Court Rejects Sony's Motion for Summary Judgment in Noel Redding Estate vs. Sony Music Copyright Dispute

Citation: [2024] EWHC 128 (Ch)
Judgment on


In the case of Noel Redding Estate Limited & Anor v Sony Music Entertainment UK Limited, the High Court of Justice engaged in thorough analysis of various legal issues that arose from claims by the estates of deceased Jimi Hendrix Experience band members seeking ownership shares in sound recording copyrights. The court addressed procedural and substantive questions, applying principles from partnership law to intellectual property and considerations concerning limitations periods for claims.

Key Facts

The plaintiffs, companies representing the estates of Noel Redding and Mitch Mitchell, two members of the Jimi Hendrix Experience, claimed rights to a portion of the sound recording copyrights of the band’s recordings. These rights were allegedly infringed upon by Sony’s exploitation of these recordings under a license from Experience Hendrix L.L.C.

Sony sought to dispose of the case early by applying for summary judgment or to have certain parts of the claim struck out. The court considered several distinct grounds for Sony’s application, including failure to comply with procedural rules, lack of a coherent claim for relief, challenges to the chain of title, and the effect of previous Releases and Discontinuances agreed by Redding and Mitchell.

Several legal principles featured prominently in the court’s analysis:

  1. Procedural Compliance (CPR 19.3): The court examined whether all parties with a joint entitlement to the remedy claimed, such as copyrights, must be joined to the action. It concluded that Sony was not prejudiced by the non-joinder of the purported copyright owners and that such non-joinder would not necessitate striking out of the claim.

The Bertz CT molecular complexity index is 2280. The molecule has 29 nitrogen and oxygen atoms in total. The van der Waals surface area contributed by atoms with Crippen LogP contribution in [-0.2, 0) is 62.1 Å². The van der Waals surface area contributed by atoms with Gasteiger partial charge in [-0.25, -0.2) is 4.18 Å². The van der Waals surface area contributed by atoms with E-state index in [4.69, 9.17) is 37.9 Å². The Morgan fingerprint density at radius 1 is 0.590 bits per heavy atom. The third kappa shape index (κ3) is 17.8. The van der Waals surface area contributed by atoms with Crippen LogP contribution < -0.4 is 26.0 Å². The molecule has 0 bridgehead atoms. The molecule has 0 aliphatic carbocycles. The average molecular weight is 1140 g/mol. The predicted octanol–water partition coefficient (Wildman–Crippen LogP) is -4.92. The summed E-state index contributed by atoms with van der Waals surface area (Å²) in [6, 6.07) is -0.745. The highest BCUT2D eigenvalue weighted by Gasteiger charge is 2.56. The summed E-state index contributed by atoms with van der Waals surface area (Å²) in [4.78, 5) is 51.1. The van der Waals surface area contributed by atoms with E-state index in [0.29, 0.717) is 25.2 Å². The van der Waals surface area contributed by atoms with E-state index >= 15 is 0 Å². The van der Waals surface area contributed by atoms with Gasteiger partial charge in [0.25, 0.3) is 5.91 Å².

2. Coherence of Claim for Relief (CPR 16.2): The court considered whether the claimants adequately specified the remedy sought, finding that the claim for a declaration of copyright ownership was sufficiently coherent to proceed in the absence of a specified share in the copyright.

  3. Chain of Title: The claimants were required to show that they had succeeded to the rights in the recordings owned by Redding and Mitchell. The court determined that the evidence presented provided at least a real prospect of success in establishing the chain of title.

  4. Effect of Releases and Discontinuances: The court reviewed Releases signed by Redding and Mitchell, determining whether they relinquished all claims to the recordings. Interpreted under New York law, this issue was left to be resolved at trial, with expert evidence permitted to aid in its determination.

  5. Secondary Infringement (CDPA sections 23 and 24): The allegation of secondary infringement was dismissed as the claimants were not able to credibly suggest that Sony had reason to believe the copies of the Recordings in question were infringing.


The court denied Sony’s motion for summary judgment on the entirety of the claim, permitting the plaintiffs to move forward on claims related to copyright and performers’ property rights. However, certain specific claims within the Particulars of Claim were dismissed or struck out:

  1. Secondary Infringement Claims: Based on the lack of evidence to meet the knowledge requirement, claims of secondary infringement were dismissed.

  2. Paragraphs Relating to the 1966 Recording Agreement: Contentions that the 1966 Recording Agreement was entered into without representation and was unduly onerous were struck out as they did not form the basis of a claim to set aside the agreement and were not directly relevant to the pleaded causes of action.

  3. Claims under Section 191HB of the CDPA: These claims were withdrawn as they pertained to rights accruing to the collecting society, not the claimants.

  4. Claims of Beneficial Ownership and Unjust Enrichment: The court accepted the claimants’ withdrawal of these claims.


The decision in Noel Redding Estate Limited & Anor v Sony Music Entertainment UK Limited illustrates the court’s commitment to ensuring only viable claims are advanced to trial while recognizing the complex nature of intellectual property and performers’ rights in legacy content. The court balanced procedural rigor with a recognition of the substantive rights that may be established at trial, signaling the importance of careful pleadings and supporting evidence in claims relating to historical intellectual property rights.

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